Digestion, diet, food, weight, exercise, kitten, new adopt, growth, development, age, energy, AAFCO, nutrition, calories, variety, canned, dry, diabetes, FLUTD, FUS, urine
As challenging as it can often be to find the right food for a dog, finding the best food for your furry feline can be even more difficult. Cats are labeled as being finicky for good reason-they are often tough to please.
One fact that does separate our felines from our canines is that cats, unlike dogs, are obligate carnivores. Simply said, they must have animal protein in their diets. Whereas dogs can thrive on a vegetarian diet, cats cannot. Also, cats need more protein than dogs, and their food often contains a bit more fat to keep it tasty. The bottom line is, a dog can live on cat food (usually loving the extra richness), but a cat cannot live on dog food!
So, what should you feed your fabulous feline? Kittens should be fed kitten food, at least until 4 to 6 months of age. Kitten food, like puppy food, contains even higher levels of protein and nutrients for growth and development. After six months of age, a gradual switch to an appropriate adult food is recommended.
What about brand? Can I buy food from the supermarket? The truth is, there are many excellent foods on the market, and there is no one best food for all cats. For most individual cats, there are many good choices available, unless, of course your cat is suffering from a medical condition which requires a special diet prescribed by your veterinarian. The basic criteria are as follows: firstly, your cat should like the food. No matter how "great" a food is, if your cat won't eat it, it's worthless. The diet should leave your cat with lots of energy, a nice shiny coat, and firm stools. The food should also have an aafco certification on the label, which is the association of American feed control officials, preferably claiming the food has gone through feeding trials. Though most of the supermarket brand-name foods may be less expensive than many of the premium brands, they also may not have the same caloric and nutrient efficiency provided by the high quality ingredients in many of the premium brands, so you will probably have to feed more of this food to satisfy your cat's nutritional needs. It is always wise to compare the cost of a serving instead of the cost of a bag or a can. Having said this, if your cat is currently being fed a commercial name-brand food, likes it, and is doing well, then don't switch--unless your veterinarian advises you to based on a medical need.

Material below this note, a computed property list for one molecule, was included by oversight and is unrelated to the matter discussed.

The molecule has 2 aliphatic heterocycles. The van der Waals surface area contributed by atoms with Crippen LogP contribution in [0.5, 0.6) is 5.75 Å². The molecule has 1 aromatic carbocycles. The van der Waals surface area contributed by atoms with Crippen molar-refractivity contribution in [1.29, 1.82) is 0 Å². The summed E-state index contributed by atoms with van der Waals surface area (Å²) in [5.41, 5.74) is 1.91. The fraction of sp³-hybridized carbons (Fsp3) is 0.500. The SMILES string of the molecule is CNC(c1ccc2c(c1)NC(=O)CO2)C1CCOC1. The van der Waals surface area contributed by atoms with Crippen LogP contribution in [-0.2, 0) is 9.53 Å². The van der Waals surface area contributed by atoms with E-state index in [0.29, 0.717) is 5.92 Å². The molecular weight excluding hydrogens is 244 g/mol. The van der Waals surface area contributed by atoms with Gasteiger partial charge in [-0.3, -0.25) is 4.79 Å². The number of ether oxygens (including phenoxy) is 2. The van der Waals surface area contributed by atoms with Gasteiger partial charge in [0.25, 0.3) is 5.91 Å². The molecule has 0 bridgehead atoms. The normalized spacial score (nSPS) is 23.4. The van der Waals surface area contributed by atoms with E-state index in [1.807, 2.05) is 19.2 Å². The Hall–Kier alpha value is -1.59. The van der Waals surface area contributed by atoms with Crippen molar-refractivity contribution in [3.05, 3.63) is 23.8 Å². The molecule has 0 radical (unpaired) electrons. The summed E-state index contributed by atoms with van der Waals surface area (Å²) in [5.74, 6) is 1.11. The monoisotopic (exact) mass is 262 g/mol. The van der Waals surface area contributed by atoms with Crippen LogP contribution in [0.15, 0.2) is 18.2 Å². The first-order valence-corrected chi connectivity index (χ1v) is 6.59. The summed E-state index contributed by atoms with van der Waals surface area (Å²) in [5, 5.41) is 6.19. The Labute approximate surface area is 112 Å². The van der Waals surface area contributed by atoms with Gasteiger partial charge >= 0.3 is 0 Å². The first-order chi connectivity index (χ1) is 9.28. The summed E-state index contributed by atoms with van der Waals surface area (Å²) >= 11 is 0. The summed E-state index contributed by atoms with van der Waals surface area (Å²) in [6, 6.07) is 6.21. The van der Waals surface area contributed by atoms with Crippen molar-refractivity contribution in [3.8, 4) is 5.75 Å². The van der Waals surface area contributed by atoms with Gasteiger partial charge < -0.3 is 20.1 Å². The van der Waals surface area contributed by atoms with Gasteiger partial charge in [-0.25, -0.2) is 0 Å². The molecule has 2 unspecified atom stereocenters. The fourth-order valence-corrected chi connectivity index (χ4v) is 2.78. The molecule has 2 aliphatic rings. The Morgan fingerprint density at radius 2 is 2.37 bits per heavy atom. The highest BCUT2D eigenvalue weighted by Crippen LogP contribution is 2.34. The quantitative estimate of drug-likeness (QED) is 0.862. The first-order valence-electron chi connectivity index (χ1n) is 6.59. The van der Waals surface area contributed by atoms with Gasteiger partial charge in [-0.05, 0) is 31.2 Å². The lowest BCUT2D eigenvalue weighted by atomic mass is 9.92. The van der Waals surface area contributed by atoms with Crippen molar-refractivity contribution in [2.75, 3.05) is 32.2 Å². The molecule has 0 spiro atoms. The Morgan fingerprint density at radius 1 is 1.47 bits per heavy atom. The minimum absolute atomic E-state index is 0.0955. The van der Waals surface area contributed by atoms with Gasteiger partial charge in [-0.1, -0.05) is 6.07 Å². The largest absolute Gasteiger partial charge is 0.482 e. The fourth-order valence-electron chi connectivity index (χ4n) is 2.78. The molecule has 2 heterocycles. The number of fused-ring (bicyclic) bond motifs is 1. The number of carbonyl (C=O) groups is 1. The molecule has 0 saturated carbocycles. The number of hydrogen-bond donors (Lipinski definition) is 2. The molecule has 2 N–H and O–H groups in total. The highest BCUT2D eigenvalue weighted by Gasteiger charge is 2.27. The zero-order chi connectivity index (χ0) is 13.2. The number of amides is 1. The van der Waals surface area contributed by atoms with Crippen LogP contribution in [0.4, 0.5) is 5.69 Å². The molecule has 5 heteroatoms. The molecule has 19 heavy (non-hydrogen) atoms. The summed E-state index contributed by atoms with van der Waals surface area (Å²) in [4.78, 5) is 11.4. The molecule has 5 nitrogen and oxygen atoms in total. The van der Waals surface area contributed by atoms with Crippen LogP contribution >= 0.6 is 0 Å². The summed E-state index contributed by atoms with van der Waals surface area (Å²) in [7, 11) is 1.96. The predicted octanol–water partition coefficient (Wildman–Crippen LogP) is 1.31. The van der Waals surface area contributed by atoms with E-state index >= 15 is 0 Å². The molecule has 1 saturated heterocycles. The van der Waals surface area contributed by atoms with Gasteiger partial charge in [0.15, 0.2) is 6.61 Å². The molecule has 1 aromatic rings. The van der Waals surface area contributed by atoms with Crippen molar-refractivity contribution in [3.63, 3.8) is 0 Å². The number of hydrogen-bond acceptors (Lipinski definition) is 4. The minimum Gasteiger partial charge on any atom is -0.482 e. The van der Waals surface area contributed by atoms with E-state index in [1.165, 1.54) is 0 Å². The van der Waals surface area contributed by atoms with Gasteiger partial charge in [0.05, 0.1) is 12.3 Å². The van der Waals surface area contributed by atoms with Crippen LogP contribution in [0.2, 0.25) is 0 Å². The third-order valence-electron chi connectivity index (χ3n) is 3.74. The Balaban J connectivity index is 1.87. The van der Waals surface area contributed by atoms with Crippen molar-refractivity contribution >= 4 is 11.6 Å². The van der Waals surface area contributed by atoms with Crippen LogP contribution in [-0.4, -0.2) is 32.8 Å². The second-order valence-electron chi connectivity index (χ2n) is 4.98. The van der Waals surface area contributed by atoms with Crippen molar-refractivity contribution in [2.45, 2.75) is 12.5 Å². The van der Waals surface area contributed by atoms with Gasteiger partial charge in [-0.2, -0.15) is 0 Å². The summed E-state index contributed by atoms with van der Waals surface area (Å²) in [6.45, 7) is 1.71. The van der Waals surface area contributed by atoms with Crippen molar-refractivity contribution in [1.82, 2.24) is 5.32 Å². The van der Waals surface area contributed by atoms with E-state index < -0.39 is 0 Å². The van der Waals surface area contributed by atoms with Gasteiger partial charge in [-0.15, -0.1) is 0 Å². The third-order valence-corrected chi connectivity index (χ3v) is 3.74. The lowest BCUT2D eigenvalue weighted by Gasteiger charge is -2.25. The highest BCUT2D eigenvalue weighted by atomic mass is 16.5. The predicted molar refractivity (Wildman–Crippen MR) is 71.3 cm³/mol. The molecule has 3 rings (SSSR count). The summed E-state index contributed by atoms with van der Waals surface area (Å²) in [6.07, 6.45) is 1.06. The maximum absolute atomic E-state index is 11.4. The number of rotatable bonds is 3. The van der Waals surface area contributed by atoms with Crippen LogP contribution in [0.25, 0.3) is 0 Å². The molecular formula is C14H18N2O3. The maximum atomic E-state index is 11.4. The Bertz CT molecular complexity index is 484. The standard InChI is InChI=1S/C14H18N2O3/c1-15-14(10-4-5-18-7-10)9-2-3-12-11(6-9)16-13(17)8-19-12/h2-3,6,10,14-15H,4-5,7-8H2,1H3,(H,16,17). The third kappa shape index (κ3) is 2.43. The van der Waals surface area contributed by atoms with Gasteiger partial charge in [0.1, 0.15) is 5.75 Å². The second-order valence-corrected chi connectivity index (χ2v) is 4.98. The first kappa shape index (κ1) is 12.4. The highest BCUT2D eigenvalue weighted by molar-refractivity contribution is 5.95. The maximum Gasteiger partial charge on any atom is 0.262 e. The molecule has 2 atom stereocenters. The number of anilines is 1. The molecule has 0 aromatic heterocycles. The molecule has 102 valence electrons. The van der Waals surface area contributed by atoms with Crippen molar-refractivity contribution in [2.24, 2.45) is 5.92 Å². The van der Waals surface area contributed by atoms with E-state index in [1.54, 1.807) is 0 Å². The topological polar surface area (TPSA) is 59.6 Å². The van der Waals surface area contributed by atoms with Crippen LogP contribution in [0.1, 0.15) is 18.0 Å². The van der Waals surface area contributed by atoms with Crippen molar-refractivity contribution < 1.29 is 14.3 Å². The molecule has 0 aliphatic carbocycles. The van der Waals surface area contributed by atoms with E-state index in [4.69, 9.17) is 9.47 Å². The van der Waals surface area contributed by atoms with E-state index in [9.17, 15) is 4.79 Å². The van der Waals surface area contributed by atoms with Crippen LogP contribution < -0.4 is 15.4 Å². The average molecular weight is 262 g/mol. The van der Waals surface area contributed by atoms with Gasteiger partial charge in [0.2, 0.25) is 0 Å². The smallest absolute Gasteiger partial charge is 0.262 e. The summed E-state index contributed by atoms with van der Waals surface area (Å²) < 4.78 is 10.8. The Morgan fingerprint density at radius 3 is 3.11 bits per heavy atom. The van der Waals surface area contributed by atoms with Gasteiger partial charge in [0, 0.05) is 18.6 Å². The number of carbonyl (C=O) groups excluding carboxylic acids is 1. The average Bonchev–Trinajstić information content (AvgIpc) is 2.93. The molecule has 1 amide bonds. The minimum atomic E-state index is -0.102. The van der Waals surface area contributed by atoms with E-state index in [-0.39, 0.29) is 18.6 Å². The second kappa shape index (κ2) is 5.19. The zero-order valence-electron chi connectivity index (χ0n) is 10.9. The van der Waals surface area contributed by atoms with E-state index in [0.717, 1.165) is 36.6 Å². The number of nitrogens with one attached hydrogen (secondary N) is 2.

What about canned versus dry food? Well, that jury is still out. Many have always encouraged dry food to help maintain healthy teeth-even though many cats seem to swallow even their dry food whole. Recently, some experts are advocating feeding cats more canned food, which has fewer carbohydrates than many dry diets. Why the interest in cutting down kitty carbs? Well, we are seeing more and more diabetes in cats. Unlike dogs, who seem to develop type one, or an insulin-dependent diabetes, much like our juvenile onset diabetes, cats are prone to developing type two diabetes, much like our adult onset diabetes, which is more diet related. The carbohydrate overload, possibly from certain dry food diets, may be predisposing certain cats to developing diabetes.
Another diet related problem we often have to deal with is a urinary tract problem called "flutd" which stands for feline lower urinary tract disease. This disease has many potential causes, one of which is-you guessed it---diet! We used to blame the overall ash content of a diet, which is simply the mineral composition, for the problem, then we isolated the mineral to magnesium and were recommending diets low in magnesium, now we better understand the problem to be the type of magnesium rather than the amount, and how it affects the ph, or acid-base status, of the urine. Most cats need a diet which leaves their urine slightly acidic, but what may work well for one cat, may not do the job for another. More confusion! !
Lastly, obesity affects about 25 percent of cats in the country, so selecting a food which keeps your kitty lean is a must. If necessary, work with your veterinarian to find a low-calorie food to help keep your feline a little less plump.
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